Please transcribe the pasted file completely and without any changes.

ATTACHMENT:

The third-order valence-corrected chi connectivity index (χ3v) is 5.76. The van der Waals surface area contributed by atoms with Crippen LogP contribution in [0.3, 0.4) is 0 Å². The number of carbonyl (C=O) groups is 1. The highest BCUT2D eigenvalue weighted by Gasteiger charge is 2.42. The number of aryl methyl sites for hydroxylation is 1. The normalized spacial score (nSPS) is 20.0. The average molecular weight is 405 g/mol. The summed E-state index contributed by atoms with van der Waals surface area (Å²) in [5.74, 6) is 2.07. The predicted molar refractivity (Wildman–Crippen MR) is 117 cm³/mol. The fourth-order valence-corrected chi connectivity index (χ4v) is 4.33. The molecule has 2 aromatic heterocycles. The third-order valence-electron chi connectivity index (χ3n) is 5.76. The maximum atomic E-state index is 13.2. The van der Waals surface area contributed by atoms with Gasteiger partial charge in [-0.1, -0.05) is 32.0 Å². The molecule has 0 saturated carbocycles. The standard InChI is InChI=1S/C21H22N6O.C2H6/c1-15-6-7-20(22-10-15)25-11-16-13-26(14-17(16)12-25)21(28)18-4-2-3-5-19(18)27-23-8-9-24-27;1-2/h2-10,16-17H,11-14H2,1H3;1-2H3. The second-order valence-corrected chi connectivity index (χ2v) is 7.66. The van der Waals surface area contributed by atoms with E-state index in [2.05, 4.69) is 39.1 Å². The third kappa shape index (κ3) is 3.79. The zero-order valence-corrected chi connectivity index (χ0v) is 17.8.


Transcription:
The third-order valence-corrected chi connectivity index (χ3v) is 5.76. The van der Waals surface area contributed by atoms with Crippen LogP contribution in [0.3, 0.4) is 0 Å². The number of carbonyl (C=O) groups is 1. The highest BCUT2D eigenvalue weighted by Gasteiger charge is 2.42. The number of aryl methyl sites for hydroxylation is 1. The normalized spacial score (nSPS) is 20.0. The average molecular weight is 405 g/mol. The summed E-state index contributed by atoms with van der Waals surface area (Å²) in [5.74, 6) is 2.07. The predicted molar refractivity (Wildman–Crippen MR) is 117 cm³/mol. The fourth-order valence-corrected chi connectivity index (χ4v) is 4.33. The molecule has 2 aromatic heterocycles. The third-order valence-electron chi connectivity index (χ3n) is 5.76. The maximum atomic E-state index is 13.2. The van der Waals surface area contributed by atoms with Gasteiger partial charge in [-0.1, -0.05) is 32.0 Å². The molecule has 0 saturated carbocycles. The standard InChI is InChI=1S/C21H22N6O.C2H6/c1-15-6-7-20(22-10-15)25-11-16-13-26(14-17(16)12-25)21(28)18-4-2-3-5-19(18)27-23-8-9-24-27;1-2/h2-10,16-17H,11-14H2,1H3;1-2H3. The second-order valence-corrected chi connectivity index (χ2v) is 7.66. The van der Waals surface area contributed by atoms with E-state index in [2.05, 4.69) is 39.1 Å². The third kappa shape index (κ3) is 3.79. The zero-order valence-corrected chi connectivity index (χ0v) is 17.8.